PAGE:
Just before the holiday one year, Dad pulled from his station wagon, a bare, lacy-branched deciduous tree. Victim of a construction site bulldozer. He cut off the roots, and stuck it in a tree holder. Mom layered it with clear twinkly lights, strung cranberries, candy canes, white paper birds, and popcorn balls wrapped in glistening orange cellophane. The combination was magical. Early Christmas morning we kids crept downstairs to the dark, turned on the tree lights, and lay on the floor just to watch the lights silently flash branch patterns onto the ceiling.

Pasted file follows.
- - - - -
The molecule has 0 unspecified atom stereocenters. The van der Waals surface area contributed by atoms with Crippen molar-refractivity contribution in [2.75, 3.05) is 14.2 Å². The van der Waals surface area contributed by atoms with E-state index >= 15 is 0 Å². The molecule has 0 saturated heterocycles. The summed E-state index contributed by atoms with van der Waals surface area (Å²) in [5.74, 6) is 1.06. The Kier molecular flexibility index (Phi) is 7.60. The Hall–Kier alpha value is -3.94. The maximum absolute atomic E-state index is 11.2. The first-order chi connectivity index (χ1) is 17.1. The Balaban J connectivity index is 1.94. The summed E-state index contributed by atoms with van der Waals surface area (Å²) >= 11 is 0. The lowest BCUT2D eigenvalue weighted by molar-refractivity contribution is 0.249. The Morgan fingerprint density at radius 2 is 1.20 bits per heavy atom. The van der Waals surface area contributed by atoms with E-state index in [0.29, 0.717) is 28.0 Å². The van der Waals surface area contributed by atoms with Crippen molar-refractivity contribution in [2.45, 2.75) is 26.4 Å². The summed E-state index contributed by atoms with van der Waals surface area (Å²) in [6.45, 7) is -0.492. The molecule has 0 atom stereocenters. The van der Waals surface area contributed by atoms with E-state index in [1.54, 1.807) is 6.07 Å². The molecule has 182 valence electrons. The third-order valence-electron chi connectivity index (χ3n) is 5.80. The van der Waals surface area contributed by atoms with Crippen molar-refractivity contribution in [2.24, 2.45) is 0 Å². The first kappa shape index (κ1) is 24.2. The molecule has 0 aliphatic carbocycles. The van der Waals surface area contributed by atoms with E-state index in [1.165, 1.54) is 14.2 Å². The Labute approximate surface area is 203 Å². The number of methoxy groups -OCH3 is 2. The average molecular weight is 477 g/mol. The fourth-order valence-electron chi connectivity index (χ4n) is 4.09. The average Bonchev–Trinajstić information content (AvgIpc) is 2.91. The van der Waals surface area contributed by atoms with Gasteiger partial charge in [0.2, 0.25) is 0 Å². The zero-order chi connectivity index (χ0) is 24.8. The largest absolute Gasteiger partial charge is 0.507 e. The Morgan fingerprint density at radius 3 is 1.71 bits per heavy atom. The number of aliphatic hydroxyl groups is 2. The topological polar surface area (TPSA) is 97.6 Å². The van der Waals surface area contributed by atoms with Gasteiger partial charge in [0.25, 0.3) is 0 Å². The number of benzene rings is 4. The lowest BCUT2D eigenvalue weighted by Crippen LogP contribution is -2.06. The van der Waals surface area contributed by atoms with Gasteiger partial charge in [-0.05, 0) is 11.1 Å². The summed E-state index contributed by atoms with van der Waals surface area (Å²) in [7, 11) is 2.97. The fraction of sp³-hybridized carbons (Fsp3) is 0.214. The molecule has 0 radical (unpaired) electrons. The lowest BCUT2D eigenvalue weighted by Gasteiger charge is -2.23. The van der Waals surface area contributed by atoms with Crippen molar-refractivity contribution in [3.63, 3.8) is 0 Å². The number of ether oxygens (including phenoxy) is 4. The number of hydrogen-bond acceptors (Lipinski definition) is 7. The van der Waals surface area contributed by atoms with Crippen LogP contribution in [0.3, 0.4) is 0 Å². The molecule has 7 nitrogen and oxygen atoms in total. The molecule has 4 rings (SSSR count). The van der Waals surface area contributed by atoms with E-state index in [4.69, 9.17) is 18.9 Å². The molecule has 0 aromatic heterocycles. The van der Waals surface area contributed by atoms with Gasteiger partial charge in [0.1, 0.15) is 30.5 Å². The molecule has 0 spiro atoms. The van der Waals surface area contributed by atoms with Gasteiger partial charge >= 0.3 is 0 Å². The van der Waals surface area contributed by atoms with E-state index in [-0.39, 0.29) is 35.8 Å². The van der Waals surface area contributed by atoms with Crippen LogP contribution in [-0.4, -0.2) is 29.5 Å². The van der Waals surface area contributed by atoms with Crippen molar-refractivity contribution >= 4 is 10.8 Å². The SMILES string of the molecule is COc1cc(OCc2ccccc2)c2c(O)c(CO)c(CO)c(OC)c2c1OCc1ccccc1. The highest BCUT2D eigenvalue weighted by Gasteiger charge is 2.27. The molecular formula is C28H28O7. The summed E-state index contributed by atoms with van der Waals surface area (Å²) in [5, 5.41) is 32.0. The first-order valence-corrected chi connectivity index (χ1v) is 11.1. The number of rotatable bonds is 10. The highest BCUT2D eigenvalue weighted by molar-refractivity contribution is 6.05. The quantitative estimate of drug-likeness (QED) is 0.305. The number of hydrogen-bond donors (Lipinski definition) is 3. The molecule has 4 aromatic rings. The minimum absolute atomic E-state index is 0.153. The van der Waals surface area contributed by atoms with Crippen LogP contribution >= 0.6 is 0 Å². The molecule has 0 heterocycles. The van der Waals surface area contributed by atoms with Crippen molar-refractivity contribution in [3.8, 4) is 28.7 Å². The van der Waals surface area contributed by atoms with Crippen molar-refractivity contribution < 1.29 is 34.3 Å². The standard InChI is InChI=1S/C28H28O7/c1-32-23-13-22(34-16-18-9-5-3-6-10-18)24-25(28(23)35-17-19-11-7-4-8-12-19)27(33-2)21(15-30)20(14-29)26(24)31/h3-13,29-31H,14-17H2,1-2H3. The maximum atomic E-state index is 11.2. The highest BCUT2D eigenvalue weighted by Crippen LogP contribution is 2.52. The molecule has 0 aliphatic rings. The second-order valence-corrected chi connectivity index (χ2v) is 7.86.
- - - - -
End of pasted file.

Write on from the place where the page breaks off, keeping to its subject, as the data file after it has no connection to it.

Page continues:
Long after the popcorn balls were eaten, the candy canes and paper birds put away, the tree remained. I’d still come downstairs on occasion in the pre-dawn morning to watch the branch designs. Eventually though, it became “just one more thing” in a fairly cluttered small house.
We came home one day from school to find the tree gone from it’s place. Dad had taken it, trimmed the fine lacy branches from it, cut down it’s trunk and suspended it from the ceiling upside down, in front of our porch window. Still beautiful, it was the first thing you noticed as you approached the house.
It was as if we had returned to our first love.